Why we bring the kids to work…
Our office is called the Kaya. It houses the Open Institute and Thellesi Co. Once a week during the holidays we have a bring the kids to work day. On this day, we bring the kids to work and they get to play all day with each other and their parents, they get to watch their parents at work – but for the most part, we simply let them loose in the office compound and leave them to their own devices.
The reasons we do this are fairly simple. First, children hardly ever get enough time with their parents (no amount of time is ever enough). We work too hard in this competitive world and between rising too early to go to work, spending the whole day fighting fires, battling traffic back home – only to get home 30 minutes before their bed time – urgh, am I right?
Secondly, regardless of their age, its good for the kids to understand the concept of work so that (a) it is not too abstract a concept – “mummy has gone to work,” we often tell them, and now they can visualise it better; (b) the older ones get to have a view of what mummy / daddy does for a living for their own carrier development (we don’t preach to them, we let them observe and ask questions as they occur); (c) they understand what daddy means when he says, “I don’t have money to buy that toy now, but I will work extra hard at the office so I make enough money to buy it soon…”
I really like what Caroline Mutoko has to say on this subject:
Thirdly, it provides us as a team, a better appreciation of each other and the lives we live, the challenges of parenthood that we share and those that are unique. Some kids are very hyper and their parents share ideas of ways that they keep them occupied, others have timid kids who come alive during that day when they link up with other timid or more careful kids – and when a team member asks for the day off to care of their offspring, all team members care about it.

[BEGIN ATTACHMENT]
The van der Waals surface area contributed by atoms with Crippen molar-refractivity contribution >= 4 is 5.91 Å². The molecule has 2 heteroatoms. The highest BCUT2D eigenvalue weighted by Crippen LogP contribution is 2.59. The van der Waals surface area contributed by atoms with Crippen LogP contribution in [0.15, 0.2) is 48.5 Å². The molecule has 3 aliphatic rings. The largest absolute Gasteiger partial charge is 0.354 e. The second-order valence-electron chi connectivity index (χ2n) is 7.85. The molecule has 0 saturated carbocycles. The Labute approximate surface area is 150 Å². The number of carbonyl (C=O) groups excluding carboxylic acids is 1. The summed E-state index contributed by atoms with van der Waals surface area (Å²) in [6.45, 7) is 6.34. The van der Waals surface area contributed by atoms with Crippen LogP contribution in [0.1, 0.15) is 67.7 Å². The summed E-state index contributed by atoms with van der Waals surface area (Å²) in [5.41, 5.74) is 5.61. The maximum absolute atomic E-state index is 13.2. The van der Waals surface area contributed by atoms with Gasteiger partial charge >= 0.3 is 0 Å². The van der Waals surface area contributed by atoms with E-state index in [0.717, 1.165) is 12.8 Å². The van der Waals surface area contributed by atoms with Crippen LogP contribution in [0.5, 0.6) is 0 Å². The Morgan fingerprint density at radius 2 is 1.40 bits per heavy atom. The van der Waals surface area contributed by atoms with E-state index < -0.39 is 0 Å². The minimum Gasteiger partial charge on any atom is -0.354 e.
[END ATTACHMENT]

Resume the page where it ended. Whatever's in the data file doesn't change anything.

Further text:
Lastly, its a way for the team to bond through the laughter of the children. There is nothing as real as a child.
We take the view that there was something to the idea that it takes a village to bring up children and success in parenting comes from sharing these experiences – especially with people that you spend most of your waking hours. During the day, they will learn something – even how to fix a puncture on their bike – watch this Conrad Cycles video to see it in action…
So what do we do in preparation
- We agree on the day the kids will come – preferably the day when most kids are available
- We coordinate with each other on logistics – car pooling etc on the day. Usually the kids bring with them their favorite toys and books.
- We prepare ourselves psychologically – we have to be okay with some noise and distraction for that one day. Frequently, kids will call on mummy or daddy for one reason or another – often to proudly say, “Look mummy, I can do this!” Or to tell on the others for some kind of transgression.
- We organise snacks and food for them for the day (taking into consideration that some kids are allergic to some things etc)
- We prepare ourselves to spend some time with the kids in the course of the day.
- We keep the first aid kit close (someone is bound to scrape themselves at one point in the course of the day) and many many hugs and kisses to be distributed to all kids.
All in all, we are flexible and not too prescriptive of the day and we just aim to have fun!
Also published on Medium.